Leadership Lessons From President Zelenskyy

Former comedic actor Zelenskyy’s leadership is no joke – and others should follow his exemplary actions. The Ukrainian President was viewed as something of a comedian until Russia invaded, but by staying in Kiev and rallying his people around a common cause, he has shown his authenticity and immense bravery.

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Les Brookes, Partner and Chief Executive at Oliver Wight EAME, takes a look at what business leaders can learn from Ukrainian President Volodymyr Zelenskyy.

I can understand why many people worldwide have been raving about Ukrainian President Volodymyr Zelenskyy’s leadership in the face of such adversity since Russia invaded his country in late February. First and foremost, he deserves great credit for staying put in Kiev and vowing to defend his nation, literally. That action has set the tone for the Ukrainian people. As a result, they are willing to fight and even die for their homeland. 

Until a month ago, most people outside Ukraine viewed Zelenskyy as a comedic actor with no previous political experience. All that is true, but the Ukrainian leader has proven he is far from a joke, having rallied and mobilised his people – and even others outside Ukraine – behind a common cause. The same can be said about Vitali Klitschko, the Mayor of Kiev, and his brother and fellow champion boxer Wladimir Klitschko. 

A natural leader

Often people are selected or elected to be leaders whether in politics or business and in these situations leaders still have a choice to make – they can either use their position to truly lead and set out the agenda or they can just use their position as a leader to manage. Surely the latter is a lost opportunity to enlighten people and teams.

Some people are natural leaders, and their charisma and authenticity shine through. People will follow them over the top, as it were. Can leaders be trained? I believe that natural leaders are more successful because they provide direction and inspire those around them. So they always have great, engaged teams.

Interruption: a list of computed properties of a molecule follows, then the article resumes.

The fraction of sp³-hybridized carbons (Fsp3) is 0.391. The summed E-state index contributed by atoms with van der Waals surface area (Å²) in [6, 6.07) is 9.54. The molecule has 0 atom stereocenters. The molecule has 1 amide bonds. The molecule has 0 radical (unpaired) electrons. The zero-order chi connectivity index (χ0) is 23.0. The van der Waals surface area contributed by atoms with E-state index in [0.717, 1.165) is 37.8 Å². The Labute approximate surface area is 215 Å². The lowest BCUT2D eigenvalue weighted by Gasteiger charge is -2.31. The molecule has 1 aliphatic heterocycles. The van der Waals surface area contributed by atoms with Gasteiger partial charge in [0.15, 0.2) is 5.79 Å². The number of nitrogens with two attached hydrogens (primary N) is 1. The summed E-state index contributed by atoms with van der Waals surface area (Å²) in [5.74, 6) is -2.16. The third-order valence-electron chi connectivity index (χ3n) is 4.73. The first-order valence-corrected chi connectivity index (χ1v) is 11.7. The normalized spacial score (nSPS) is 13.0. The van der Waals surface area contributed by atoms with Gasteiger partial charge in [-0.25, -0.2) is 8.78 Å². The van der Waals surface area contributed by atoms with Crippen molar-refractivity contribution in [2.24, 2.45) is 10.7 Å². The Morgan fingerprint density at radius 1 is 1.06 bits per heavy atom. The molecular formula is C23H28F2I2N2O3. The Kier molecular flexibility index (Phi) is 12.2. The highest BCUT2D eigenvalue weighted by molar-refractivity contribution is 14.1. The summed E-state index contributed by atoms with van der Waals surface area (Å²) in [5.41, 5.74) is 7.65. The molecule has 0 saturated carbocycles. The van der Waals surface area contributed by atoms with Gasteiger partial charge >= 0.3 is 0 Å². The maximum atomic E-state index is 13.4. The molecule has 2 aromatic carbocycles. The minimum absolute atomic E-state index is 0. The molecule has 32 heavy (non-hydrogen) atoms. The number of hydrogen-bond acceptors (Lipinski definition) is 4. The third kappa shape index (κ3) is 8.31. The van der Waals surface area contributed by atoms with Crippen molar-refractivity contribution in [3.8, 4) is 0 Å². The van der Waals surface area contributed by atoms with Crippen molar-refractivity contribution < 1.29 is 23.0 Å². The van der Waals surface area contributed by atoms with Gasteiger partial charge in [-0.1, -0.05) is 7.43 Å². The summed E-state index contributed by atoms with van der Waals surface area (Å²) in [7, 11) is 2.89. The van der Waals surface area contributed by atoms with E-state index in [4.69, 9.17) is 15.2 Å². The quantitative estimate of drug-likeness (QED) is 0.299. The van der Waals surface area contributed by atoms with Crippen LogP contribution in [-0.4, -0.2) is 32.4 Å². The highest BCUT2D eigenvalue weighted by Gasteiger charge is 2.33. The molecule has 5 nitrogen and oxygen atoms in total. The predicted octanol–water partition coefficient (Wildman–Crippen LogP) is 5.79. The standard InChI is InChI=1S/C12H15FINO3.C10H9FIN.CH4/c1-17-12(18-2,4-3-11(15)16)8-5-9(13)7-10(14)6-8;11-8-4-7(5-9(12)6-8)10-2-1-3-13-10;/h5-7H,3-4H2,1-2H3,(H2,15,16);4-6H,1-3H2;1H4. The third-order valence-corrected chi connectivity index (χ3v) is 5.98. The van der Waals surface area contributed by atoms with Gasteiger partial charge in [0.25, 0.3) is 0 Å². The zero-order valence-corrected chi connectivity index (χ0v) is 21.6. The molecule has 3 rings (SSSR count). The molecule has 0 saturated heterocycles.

There is a difference to call out here between management and leadership in this world we live in now. There is a move away from a command-and-control type approach, even in the military. Instead, leaders and organisations now realise that they must empower their managers and teams, support them with data and technology, and trust them. 

Granted, different organisations require different leadership styles depending on where they are in terms of their maturity. For example, in a price-competitive world, tight management needs to focus on business outcomes, which requires leadership to engage with the teams of people responsible for delivery.

Empowering teams and managers

As a leader in 2022, it’s all about having that great, engaged team around you. Even if you are not a natural leader, that team can still be successful. Now, leaders don’t need to be the people who own the organisation’s ultimate goal. Today, they must engage with people to build leadership responsibilities throughout the organisation and remove traditional hierarchical structures, which stunt agility and innovation. Leadership could and should happen at every level, and with a flatter organisation, there is a great opportunity for anyone to shine.

A leader can provide the boundaries for people to take empowerment so the team members can find their inner leadership skills. Then, setting out the vision down through strategy, and connecting that to those empowerment boundaries, will help gather people around that common cause. That, in turn, will help teams work out how to deliver the strategy.

It’s interesting to see a trend for organisations to appoint leaders outside of the industry. Almost having a lack of experience, and seeing things with fresh eyes, is viewed as a plus. For example, in late March, Jim Rowan, who has a technology rather than an automotive background, took the wheel at Volvo, becoming CEO and President. 

Albert Einstein said: “The definition of insanity is doing the same thing over and over and expecting different results.” 

By selecting leaders from within the same industry, it could be argued that this is repeating the cycle, so it makes sense to bring in someone who can provide a different level of challenge from an external standpoint. It’s like making the leader the customer’s voice in many ways. With that perspective, leaders can truly deliver innovation and thought leadership rather than achieve incremental improvements of what’s happened previously.

As a leader, I have supported people to achieve their own levels of ambition and helped people learn from mistakes while encouraging them to have an entrepreneurial spirit. I have lived by the values that I have set for desired outcomes and ensured that I have been people-focused. I’ve always thought that if I could reach a point where somebody didn’t need me from a process point of view, that would be a success. 

As a final piece of advice for leaders, I would say: understand people at all levels of life, not just those you consider to be in your peer group. This is something that Zelenskyy excels at and is why he is rightly earning plaudits around the world.

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